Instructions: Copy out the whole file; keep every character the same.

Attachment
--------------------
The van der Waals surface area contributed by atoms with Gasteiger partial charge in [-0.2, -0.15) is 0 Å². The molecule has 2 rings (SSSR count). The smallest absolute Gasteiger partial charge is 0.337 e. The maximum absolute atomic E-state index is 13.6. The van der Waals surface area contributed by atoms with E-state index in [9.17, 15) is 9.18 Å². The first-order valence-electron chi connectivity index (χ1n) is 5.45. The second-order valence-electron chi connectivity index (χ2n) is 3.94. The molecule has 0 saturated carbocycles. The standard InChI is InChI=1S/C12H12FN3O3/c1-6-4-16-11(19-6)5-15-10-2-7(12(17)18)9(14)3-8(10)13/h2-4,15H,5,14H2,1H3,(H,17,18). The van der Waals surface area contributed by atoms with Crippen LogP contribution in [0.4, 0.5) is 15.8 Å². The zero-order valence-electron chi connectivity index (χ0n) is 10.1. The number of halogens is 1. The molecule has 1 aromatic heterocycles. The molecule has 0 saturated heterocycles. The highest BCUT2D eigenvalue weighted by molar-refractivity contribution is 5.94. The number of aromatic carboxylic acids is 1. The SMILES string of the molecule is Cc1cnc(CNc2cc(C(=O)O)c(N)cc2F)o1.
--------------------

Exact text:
The van der Waals surface area contributed by atoms with Gasteiger partial charge in [-0.2, -0.15) is 0 Å². The molecule has 2 rings (SSSR count). The smallest absolute Gasteiger partial charge is 0.337 e. The maximum absolute atomic E-state index is 13.6. The van der Waals surface area contributed by atoms with E-state index in [9.17, 15) is 9.18 Å². The first-order valence-electron chi connectivity index (χ1n) is 5.45. The second-order valence-electron chi connectivity index (χ2n) is 3.94. The molecule has 0 saturated carbocycles. The standard InChI is InChI=1S/C12H12FN3O3/c1-6-4-16-11(19-6)5-15-10-2-7(12(17)18)9(14)3-8(10)13/h2-4,15H,5,14H2,1H3,(H,17,18). The van der Waals surface area contributed by atoms with Crippen LogP contribution in [0.4, 0.5) is 15.8 Å². The zero-order valence-electron chi connectivity index (χ0n) is 10.1. The number of halogens is 1. The molecule has 1 aromatic heterocycles. The molecule has 0 saturated heterocycles. The highest BCUT2D eigenvalue weighted by molar-refractivity contribution is 5.94. The number of aromatic carboxylic acids is 1. The SMILES string of the molecule is Cc1cnc(CNc2cc(C(=O)O)c(N)cc2F)o1.